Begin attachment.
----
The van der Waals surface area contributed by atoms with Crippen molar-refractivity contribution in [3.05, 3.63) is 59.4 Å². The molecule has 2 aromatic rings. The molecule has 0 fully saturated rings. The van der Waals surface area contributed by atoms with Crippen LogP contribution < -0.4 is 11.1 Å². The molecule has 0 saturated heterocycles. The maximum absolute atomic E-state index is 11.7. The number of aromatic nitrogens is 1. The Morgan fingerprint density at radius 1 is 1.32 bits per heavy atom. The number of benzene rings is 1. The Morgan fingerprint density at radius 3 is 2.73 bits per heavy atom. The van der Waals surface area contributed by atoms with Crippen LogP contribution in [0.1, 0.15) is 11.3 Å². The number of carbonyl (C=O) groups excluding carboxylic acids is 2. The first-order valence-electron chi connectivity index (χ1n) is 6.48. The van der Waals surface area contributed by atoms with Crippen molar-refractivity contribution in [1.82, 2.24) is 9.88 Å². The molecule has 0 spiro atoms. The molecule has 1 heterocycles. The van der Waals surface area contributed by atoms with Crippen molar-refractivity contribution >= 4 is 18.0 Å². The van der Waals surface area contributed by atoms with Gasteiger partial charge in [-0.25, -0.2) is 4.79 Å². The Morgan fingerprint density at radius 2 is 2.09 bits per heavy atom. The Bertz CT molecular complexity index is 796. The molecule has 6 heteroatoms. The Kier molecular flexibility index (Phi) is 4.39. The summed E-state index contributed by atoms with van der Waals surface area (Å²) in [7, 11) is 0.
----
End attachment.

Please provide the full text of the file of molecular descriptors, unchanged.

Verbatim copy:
The van der Waals surface area contributed by atoms with Crippen molar-refractivity contribution in [3.05, 3.63) is 59.4 Å². The molecule has 2 aromatic rings. The molecule has 0 fully saturated rings. The van der Waals surface area contributed by atoms with Crippen LogP contribution < -0.4 is 11.1 Å². The molecule has 0 saturated heterocycles. The maximum absolute atomic E-state index is 11.7. The number of aromatic nitrogens is 1. The Morgan fingerprint density at radius 1 is 1.32 bits per heavy atom. The number of benzene rings is 1. The Morgan fingerprint density at radius 3 is 2.73 bits per heavy atom. The van der Waals surface area contributed by atoms with Crippen LogP contribution in [0.1, 0.15) is 11.3 Å². The number of carbonyl (C=O) groups excluding carboxylic acids is 2. The first-order valence-electron chi connectivity index (χ1n) is 6.48. The van der Waals surface area contributed by atoms with Crippen molar-refractivity contribution in [1.82, 2.24) is 9.88 Å². The molecule has 0 spiro atoms. The molecule has 1 heterocycles. The van der Waals surface area contributed by atoms with Crippen molar-refractivity contribution >= 4 is 18.0 Å². The van der Waals surface area contributed by atoms with Gasteiger partial charge in [-0.25, -0.2) is 4.79 Å². The Morgan fingerprint density at radius 2 is 2.09 bits per heavy atom. The Bertz CT molecular complexity index is 796. The molecule has 6 heteroatoms. The Kier molecular flexibility index (Phi) is 4.39. The summed E-state index contributed by atoms with van der Waals surface area (Å²) in [7, 11) is 0.